The Life of Senator Francis Cockrell

We have a lot of things laying around our shop and today we wanted to delve a bit more into a letter we have here written by Francis Marion Cockrell in which he discusses his reelection as Senator in 1886.

Francis Marion Cockrell was an American politician from the state of Missouri and a Confederate military commander. He served as a United States Senator from Missouri for five terms. He was a prominent member of the famed South–Cockrell–Hargis family of Southern politicians.

Cockrell was born in Warrensburg, Missouri to Nancy (Ellis) and Joseph Cockrell, the sheriff of Johnson County. He had an older brother named Jeremiah Vardaman Cockrell, who was a congressman in the 1890s. Francis Cockrell attended local schools and Chapel Hill College in Lafayette County, Missouri. He studied law and was admitted to the bar in 1855, practicing law in Warrensburg until the outbreak of the Civil War.

At the beginning of the American Civil War in 1861, Cockrell joined the Missouri State Guard as a Captain. After being mustered into the Confederate States Army in the 2nd Missouri Regiment in early 1862 he was promoted to colonel. Cockrell commanded a brigade in the Vicksburg Campaign. He distinguished himself at the Battle of Champion Hill, launching a counterattack that temporarily ousted troops of XVII Corps off the hill. He also took part in the Battle of Big Black River Bridge. His brigade was able to escape just before federal troops seized the bridge.

Cockrell was promoted to brigadier general on July 18, 1863. He went on to fight in many of the battles of the Atlanta Campaign, and participated in Hood’s Tennessee Campaign later that year. In 1865 Cockrell commanded a division in defence of Fort Blakely, Alabama. On April 9, 1865, shortly before the war ended, Cockrell was captured there but was paroled on May 14. After the war Cockrell returned to his law practice in Missouri.

In 1874, Cockrell, who became a member of the United States Democratic Party, was elected to the U.S. Senate from Missouri by the state legislature. His first and only elected office, he served in the Senate from 1875 to 1905, when he retired. He held several committee chairmanships, including the chairmanships of the Claims Committee, Engrossed Bills Committee and Appropriations Committee during his senate career. He received 42 votes for President of the United States at the 1904 Democratic National Convention, but was defeated by Alton B. Parker.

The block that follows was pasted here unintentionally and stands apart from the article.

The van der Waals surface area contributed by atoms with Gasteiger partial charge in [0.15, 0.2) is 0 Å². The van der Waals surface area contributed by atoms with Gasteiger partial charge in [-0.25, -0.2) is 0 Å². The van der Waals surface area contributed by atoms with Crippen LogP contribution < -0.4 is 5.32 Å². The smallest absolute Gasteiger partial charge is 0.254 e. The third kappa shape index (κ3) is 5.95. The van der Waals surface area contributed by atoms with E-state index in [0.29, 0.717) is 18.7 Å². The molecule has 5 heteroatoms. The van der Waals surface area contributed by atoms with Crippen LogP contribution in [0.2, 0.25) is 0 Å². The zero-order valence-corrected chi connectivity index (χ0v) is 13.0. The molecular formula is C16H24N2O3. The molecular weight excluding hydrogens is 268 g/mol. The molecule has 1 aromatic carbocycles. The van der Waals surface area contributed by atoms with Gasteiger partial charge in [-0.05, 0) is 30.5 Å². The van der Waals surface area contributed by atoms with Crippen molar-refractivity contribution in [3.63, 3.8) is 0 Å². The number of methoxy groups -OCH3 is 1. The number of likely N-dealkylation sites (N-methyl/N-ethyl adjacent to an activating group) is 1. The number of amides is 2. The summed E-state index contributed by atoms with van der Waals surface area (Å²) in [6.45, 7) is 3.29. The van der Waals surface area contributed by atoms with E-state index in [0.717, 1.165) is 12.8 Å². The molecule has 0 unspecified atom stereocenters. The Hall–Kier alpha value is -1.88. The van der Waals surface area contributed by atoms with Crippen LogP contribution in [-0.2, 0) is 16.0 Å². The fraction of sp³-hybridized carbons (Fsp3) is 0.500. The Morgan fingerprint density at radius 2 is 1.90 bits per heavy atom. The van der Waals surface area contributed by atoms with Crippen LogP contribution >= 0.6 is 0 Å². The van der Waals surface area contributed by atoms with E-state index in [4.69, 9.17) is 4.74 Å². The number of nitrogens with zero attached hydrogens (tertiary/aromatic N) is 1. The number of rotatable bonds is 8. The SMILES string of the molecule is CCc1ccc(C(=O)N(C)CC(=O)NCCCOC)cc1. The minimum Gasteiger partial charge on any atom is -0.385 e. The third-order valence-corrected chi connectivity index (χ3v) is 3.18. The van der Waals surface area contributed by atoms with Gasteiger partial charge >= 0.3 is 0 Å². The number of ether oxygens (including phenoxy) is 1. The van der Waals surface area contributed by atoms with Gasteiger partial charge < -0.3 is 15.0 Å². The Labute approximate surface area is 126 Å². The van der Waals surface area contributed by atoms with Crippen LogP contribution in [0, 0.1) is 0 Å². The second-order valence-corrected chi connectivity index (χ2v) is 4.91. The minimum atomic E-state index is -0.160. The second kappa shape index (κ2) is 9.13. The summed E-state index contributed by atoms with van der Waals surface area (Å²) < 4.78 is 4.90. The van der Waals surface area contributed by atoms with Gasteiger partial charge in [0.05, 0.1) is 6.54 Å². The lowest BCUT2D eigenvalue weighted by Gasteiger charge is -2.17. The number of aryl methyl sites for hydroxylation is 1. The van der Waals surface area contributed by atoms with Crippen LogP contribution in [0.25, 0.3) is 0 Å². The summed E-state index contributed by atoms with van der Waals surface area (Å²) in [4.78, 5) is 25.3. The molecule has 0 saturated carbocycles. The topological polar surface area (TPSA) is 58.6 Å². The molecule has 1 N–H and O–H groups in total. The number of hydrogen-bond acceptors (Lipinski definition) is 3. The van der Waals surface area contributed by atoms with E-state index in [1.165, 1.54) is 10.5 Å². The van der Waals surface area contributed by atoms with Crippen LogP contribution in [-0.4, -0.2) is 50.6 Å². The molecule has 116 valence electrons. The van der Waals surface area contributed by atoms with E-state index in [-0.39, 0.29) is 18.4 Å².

He was appointed to the Interstate Commerce Commission by President Theodore Roosevelt in 1905, serving in that capacity until 1910. In 1911, he was appointed commissioner to negotiate the boundaries between the state of Texas and the New Mexico Territory, which was about to become a state. In 1913, Woodrow Wilson appointed him as the civilian member on the Board of Ordnance and Fortifications for the War Department, where he served until his death in Washington, D.C.

The letter we have reads:

July 10th 1886

E. M. Davidson, Esq.,

My Dear Sir: –

I shall be detained here till after your nominations are made. I must rely upon friends to care for my interests. I have tried to do my whole duty honestly and faithfully and if reelected shall continue to do so. I will gratefully appreciate and remember the valuable services and influence you and render and exert in securing for my reelection the votes of your County Representative and State Senator. All I ask is a free and fair and full expression of the preferences of our Democratic voters and for them to decide whether it is for their best interests to reelect me or to choose a new man. The people are the sovereigns and have the right to require their agents – their County Representative and State Senator – each by his vote to reflect the preference of those who elect them. I had hoped that the question would have been left to voters at the primaries when and where each Democrat would have declared his will and preference. Please see our Democratic voters and get them actively and earnestly so that they will make known to the candidates their preference and will learn the views of the candidates. I shall be glad to hear from you and to serve you when I can.